Scottie Scheffler is a supporter of the PGA Tour in the ongoing rift with LIV Golf and he did walk by Smith during Thursday’s opening round, but he did not walk across or through his line. Scheffler told reporters that when he realized what he’d done he tracked Smith down to apologize for any slight, either real or perceived.
The two even jokingly concocted a plan to have a “stare-down” during Friday’s second round, but neither could keep a straight face long enough to pull it off.
There’s enough animosity between those loyal to the Tour and those who have bolted for LIV Golf, but neither the penalty nor Scheffler’s snafu had anything to do with the start-up league.
“Really tough break. It was the right call. He handled it very well, classy guy.”
This one is actually correct. Smith did handle the news well and it was the right call, regardless of what many on social media might think.
“[Smith’s] answer to me is, ‘The rules are the rules,’” said Gary Young, the PGA Tour’s chief referee. “He just accepted the two-stroke penalty … he very calmly left the office and he’s just going about his business for the day.”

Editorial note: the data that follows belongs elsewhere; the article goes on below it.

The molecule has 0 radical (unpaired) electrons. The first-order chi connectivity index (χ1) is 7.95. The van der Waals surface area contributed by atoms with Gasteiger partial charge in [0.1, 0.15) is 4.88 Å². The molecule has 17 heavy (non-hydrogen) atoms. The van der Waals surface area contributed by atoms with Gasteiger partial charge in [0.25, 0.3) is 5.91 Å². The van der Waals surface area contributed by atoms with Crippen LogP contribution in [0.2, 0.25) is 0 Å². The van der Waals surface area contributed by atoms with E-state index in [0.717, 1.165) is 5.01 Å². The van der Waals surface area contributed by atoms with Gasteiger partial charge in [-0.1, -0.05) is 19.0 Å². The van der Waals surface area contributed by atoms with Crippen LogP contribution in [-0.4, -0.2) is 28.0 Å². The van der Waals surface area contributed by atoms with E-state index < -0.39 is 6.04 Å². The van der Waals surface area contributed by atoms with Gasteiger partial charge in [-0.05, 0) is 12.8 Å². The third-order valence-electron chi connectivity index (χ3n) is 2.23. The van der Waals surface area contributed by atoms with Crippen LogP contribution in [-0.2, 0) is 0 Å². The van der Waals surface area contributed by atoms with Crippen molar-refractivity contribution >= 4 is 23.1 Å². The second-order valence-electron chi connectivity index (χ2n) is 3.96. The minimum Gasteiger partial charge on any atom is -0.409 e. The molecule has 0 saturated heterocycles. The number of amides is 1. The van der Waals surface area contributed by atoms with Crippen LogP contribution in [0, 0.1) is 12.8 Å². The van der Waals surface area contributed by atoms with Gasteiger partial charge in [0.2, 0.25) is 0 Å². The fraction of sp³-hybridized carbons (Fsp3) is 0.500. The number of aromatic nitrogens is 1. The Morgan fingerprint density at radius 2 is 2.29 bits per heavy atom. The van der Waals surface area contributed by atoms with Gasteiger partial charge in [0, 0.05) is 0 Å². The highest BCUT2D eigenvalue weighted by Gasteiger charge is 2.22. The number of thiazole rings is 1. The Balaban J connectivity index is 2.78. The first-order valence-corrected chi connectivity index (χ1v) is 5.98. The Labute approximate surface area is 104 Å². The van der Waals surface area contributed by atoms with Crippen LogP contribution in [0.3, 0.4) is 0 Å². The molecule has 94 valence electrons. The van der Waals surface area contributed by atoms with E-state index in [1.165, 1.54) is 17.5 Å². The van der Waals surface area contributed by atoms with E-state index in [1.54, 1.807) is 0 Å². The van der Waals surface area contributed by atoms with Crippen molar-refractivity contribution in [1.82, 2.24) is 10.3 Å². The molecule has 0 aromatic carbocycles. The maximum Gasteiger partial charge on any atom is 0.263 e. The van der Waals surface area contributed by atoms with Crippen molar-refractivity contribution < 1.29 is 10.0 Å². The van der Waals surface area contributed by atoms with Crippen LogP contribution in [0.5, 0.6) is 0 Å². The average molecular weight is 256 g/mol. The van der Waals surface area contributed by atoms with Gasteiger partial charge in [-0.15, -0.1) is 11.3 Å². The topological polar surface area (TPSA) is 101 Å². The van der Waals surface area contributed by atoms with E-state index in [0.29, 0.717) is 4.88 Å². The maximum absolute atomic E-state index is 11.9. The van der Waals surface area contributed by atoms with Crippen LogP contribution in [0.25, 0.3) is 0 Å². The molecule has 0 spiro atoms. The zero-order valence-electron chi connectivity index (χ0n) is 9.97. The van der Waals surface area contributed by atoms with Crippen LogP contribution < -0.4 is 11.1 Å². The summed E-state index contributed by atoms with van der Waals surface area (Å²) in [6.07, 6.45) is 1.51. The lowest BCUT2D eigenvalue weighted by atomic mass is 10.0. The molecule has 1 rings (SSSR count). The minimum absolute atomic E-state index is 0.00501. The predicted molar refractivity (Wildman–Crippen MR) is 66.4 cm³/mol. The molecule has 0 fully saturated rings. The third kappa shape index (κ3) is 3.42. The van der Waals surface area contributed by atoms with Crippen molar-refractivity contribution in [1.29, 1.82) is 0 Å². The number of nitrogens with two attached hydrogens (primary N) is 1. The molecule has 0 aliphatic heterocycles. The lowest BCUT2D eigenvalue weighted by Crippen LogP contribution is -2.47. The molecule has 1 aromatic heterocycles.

Three Syrian soldiers killed in Israeli missile attacks: Report – Al Jazeera English
At least three Syrian soldiers have been killed and three others wounded in “multiple” Israeli missile attacks on Syria, according to state media.
The SANA news agency said on Sunday that the missile attacks took place at 8:50pm (17:50 GMT) and targeted “some points” in the countryside near the capital, Damascus, and the coastal province of Tartous.
Syrian air defence forces confronted the “aggressions” and downed some of the missiles, SANA said, citing an unnamed military source.
“The aggression led to the death of three soldiers, the wounding of three others,” it reported.
The attacks on Damascus were carried out from a direction southeast of the Lebanese capital, Beirut, while the attacks on Tartous came from the Mediterranean sea.
In addition to the deaths, the attacks caused some “material damage,” the military source told SANA.
The Israeli military declined to comment.
Since civil war broke out in Syria in 2011, Israel has carried out hundreds of air raids inside the country, targeting government positions as well as allied Iran-backed forces and Hezbollah fighters. Israel rarely comments on individual raids in Syria, but the Israeli military has defended them as necessary to prevent Iran from gaining a foothold on its doorstep.